As a teenager in the 1960s, she performed in a dance troupe called The Blue Bell Girls. She trained in Paris and traveled to Monaco, where she met Grace Kelly and Shirley Bassey. She had a pet monkey that she liberated from a market in Bangkok. In Tokyo, her long legs and blond hair attracted catcalls. In Beirut, she danced at the Casino du Liban and met men there. As her son, the artist Simon Fujiwara, remembers it now, she was photographed on the beach in the arms of one “charming and dangerous” Arabic gentleman. She looked “irresponsibly happy.”
“I honestly can’t remember exactly when I saw this photograph,” Mr. Fujiwara said in an interview at Andrea Rosen Gallery, where his mother is the subject of his first solo show in New York. “But I know I’d seen it.”
He started thinking about the image last year while on his first trip to Beirut. On the beach by the casino, he said, “I had this uncanny feeling that I’d seen this somewhere before.”
It reminded him of “an even sadder version of Vegas.” He left disappointed. Before he did, he collected a sample of the water—the locals all talked about how polluted it was—and some rocks from the beach. “There’s this sense that water should be pure and your notion of a family history should be pure,” he said. “There’s a kind of melancholy in the fact that it’s dirty.”
For his new work, called Studio Pietà (The King Kong Komplex), Mr. Fujiwara has recreated the photograph with two actors who reverse the roles: the woman is holding the man, who is hoisted up on a saddle-like contraption, offering the suggestion of Mary cradling Christ (hence the title). A video reveals his casting process, in which he interviews the actors about their previous roles. The room is lined with pinboards displaying head shots (including those of the rejected actors who auditioned for the parts), scribbled notes and a study of the pollution levels of the water in Beirut. In the center of the room rests a jug of water and a pile of rocks.
Mr. Fujiwara, who is 30 and based in Berlin, has always been his own main subject. His parents, naturally, are his supporting cast. They met at the Imperial Hotel in Tokyo, where his father, who is now an architect, managed an all-Philippine rock band called Superfry. Mom hated Japan, so they tried London, which made dad depressed.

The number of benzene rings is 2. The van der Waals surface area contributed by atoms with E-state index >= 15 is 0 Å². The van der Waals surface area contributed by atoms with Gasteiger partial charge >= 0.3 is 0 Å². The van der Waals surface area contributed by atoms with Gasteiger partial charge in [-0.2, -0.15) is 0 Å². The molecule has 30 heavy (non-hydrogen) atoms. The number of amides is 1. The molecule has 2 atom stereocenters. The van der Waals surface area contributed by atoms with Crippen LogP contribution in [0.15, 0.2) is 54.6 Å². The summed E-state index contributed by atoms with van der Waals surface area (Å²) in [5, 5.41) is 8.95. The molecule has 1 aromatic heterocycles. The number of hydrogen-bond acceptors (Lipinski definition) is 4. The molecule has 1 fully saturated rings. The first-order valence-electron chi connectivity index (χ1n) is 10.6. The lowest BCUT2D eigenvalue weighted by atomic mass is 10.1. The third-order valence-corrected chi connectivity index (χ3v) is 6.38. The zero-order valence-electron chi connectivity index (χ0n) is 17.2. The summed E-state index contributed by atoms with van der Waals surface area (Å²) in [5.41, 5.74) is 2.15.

They saw an ad in a newspaper for a hotel and bar in Spain and bought it on a whim for about 4,000 pounds, unaware that the country was in Franco’s iron grip; being foreigners, they were able to create a kind of neutral zone for themselves. Mr. Fujiwara’s older brother was born there with a heart condition, which led them back to London, where Simon was born a few years later. (The parents sold their shares of the hotel and, since money couldn’t legally be brought out of Spain, lined their older child’s oxygen tank with the bills.)
Mr. Fujiwara was baffled by how his parents discussed living in a dictatorship as “happy-go-lucky fun fiction.” In 2009, he began his ongoing project Welcome to the Hotel Munber. In it, Mr. Fujiwara sits in an imagined reconstruction of his parents’ bar (he’d never seen it firsthand), outlining his attempts to write an erotic novel starring his father as a gay hustler in Spain. The project, which has been shown in Frankfurt, Basel and Toronto, began as a series of dispatches that Mr. Fujiwara sent to gay magazines. One was published in the Manhattan-based Straight to Hell (a k a “The New York Review of Cocksucking,” according to its website). The story appeared anonymously in the magazine in 2008, but in his correspondence with his prospective publishers, Mr. Fujiwara used his father’s name. (He never really owned up to this until 2012, when he included an image of the published article in his first artist book, though even there, the article appears without commentary.)
“He’s never really said anything to me about it,” Mr. Fujiwara said when asked about his father’s thoughts on the piece. “My mother went to see me perform it. I was kind of worried about what her reaction was going to be. There’s a photo in the installation of her holding my brother in front of the hotel. She came up to me after the performance and said, ‘How could you show that dreadful photo of me?’ That’s the only thing she said! She was just embarrassed of having this ’70s hairdo.”
Making art about making the art in question is something Mr. Fujiwara has been exploring for a while now. The video in his current exhibition shows him conducting a kind of Socratic dialogue with himself about the photograph of his mother in Beirut: